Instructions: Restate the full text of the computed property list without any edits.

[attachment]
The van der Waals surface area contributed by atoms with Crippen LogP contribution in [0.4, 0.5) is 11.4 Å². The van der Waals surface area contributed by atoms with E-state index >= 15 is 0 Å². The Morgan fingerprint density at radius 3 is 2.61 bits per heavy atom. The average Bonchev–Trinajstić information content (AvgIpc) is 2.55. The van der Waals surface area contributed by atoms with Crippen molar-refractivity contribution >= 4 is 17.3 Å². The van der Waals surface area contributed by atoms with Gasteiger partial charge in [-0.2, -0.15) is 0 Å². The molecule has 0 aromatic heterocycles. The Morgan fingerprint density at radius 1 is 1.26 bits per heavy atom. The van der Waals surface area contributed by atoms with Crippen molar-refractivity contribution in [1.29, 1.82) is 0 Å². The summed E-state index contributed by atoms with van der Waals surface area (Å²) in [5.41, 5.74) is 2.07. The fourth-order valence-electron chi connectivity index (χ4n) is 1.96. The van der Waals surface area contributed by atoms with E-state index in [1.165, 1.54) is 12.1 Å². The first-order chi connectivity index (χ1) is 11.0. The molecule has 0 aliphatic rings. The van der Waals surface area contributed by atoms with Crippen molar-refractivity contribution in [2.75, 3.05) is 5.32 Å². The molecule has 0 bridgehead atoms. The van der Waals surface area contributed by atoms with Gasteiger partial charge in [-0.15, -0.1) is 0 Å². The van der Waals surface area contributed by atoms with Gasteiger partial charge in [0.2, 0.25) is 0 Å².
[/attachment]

The van der Waals surface area contributed by atoms with Crippen LogP contribution in [0.4, 0.5) is 11.4 Å². The van der Waals surface area contributed by atoms with E-state index >= 15 is 0 Å². The Morgan fingerprint density at radius 3 is 2.61 bits per heavy atom. The average Bonchev–Trinajstić information content (AvgIpc) is 2.55. The van der Waals surface area contributed by atoms with Crippen molar-refractivity contribution >= 4 is 17.3 Å². The van der Waals surface area contributed by atoms with Gasteiger partial charge in [-0.2, -0.15) is 0 Å². The molecule has 0 aromatic heterocycles. The Morgan fingerprint density at radius 1 is 1.26 bits per heavy atom. The van der Waals surface area contributed by atoms with Crippen molar-refractivity contribution in [1.29, 1.82) is 0 Å². The summed E-state index contributed by atoms with van der Waals surface area (Å²) in [5.41, 5.74) is 2.07. The fourth-order valence-electron chi connectivity index (χ4n) is 1.96. The van der Waals surface area contributed by atoms with E-state index in [1.165, 1.54) is 12.1 Å². The first-order chi connectivity index (χ1) is 11.0. The molecule has 0 aliphatic rings. The van der Waals surface area contributed by atoms with Crippen molar-refractivity contribution in [2.75, 3.05) is 5.32 Å². The molecule has 0 bridgehead atoms. The van der Waals surface area contributed by atoms with Gasteiger partial charge in [-0.15, -0.1) is 0 Å². The van der Waals surface area contributed by atoms with Gasteiger partial charge in [0.2, 0.25) is 0 Å².